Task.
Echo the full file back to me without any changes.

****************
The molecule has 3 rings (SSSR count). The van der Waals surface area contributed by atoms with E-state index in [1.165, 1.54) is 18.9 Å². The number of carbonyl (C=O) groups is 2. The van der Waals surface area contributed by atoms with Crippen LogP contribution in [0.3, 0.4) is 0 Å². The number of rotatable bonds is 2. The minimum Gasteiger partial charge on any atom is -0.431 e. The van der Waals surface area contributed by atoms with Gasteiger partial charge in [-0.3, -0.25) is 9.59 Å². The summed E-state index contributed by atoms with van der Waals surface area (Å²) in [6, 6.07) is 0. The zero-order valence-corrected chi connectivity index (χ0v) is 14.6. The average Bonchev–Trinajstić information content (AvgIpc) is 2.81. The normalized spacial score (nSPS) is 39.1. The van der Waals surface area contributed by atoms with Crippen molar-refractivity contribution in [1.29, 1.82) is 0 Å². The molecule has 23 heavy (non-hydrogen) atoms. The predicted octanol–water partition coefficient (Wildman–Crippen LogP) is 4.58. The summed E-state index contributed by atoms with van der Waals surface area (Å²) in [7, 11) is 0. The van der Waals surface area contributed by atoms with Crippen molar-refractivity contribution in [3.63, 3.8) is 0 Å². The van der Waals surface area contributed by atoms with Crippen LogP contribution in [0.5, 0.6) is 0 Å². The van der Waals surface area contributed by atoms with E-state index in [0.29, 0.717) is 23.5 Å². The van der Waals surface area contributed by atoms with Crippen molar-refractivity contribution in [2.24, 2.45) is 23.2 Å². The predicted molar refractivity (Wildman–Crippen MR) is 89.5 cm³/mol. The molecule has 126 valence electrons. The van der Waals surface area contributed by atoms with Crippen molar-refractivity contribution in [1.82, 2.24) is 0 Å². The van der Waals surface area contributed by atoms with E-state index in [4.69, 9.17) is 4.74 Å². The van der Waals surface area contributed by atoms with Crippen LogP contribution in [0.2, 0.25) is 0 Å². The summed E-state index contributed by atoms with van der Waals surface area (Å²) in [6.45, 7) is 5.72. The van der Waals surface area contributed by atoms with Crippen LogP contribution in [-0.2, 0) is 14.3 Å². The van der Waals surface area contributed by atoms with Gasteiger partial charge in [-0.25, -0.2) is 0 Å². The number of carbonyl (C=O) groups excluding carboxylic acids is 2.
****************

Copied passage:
The molecule has 3 rings (SSSR count). The van der Waals surface area contributed by atoms with E-state index in [1.165, 1.54) is 18.9 Å². The number of carbonyl (C=O) groups is 2. The van der Waals surface area contributed by atoms with Crippen LogP contribution in [0.3, 0.4) is 0 Å². The number of rotatable bonds is 2. The minimum Gasteiger partial charge on any atom is -0.431 e. The van der Waals surface area contributed by atoms with Gasteiger partial charge in [-0.3, -0.25) is 9.59 Å². The summed E-state index contributed by atoms with van der Waals surface area (Å²) in [6, 6.07) is 0. The zero-order valence-corrected chi connectivity index (χ0v) is 14.6. The average Bonchev–Trinajstić information content (AvgIpc) is 2.81. The normalized spacial score (nSPS) is 39.1. The van der Waals surface area contributed by atoms with Crippen molar-refractivity contribution in [1.29, 1.82) is 0 Å². The molecule has 23 heavy (non-hydrogen) atoms. The predicted octanol–water partition coefficient (Wildman–Crippen LogP) is 4.58. The summed E-state index contributed by atoms with van der Waals surface area (Å²) in [7, 11) is 0. The van der Waals surface area contributed by atoms with Crippen molar-refractivity contribution in [3.63, 3.8) is 0 Å². The van der Waals surface area contributed by atoms with Crippen LogP contribution in [0.5, 0.6) is 0 Å². The van der Waals surface area contributed by atoms with E-state index in [0.29, 0.717) is 23.5 Å². The van der Waals surface area contributed by atoms with Crippen molar-refractivity contribution in [2.24, 2.45) is 23.2 Å². The predicted molar refractivity (Wildman–Crippen MR) is 89.5 cm³/mol. The molecule has 126 valence electrons. The van der Waals surface area contributed by atoms with Crippen molar-refractivity contribution in [1.82, 2.24) is 0 Å². The van der Waals surface area contributed by atoms with E-state index in [4.69, 9.17) is 4.74 Å². The van der Waals surface area contributed by atoms with Crippen LogP contribution in [0.2, 0.25) is 0 Å². The summed E-state index contributed by atoms with van der Waals surface area (Å²) in [6.45, 7) is 5.72. The van der Waals surface area contributed by atoms with Crippen LogP contribution in [-0.2, 0) is 14.3 Å². The van der Waals surface area contributed by atoms with Gasteiger partial charge in [-0.25, -0.2) is 0 Å². The number of carbonyl (C=O) groups excluding carboxylic acids is 2.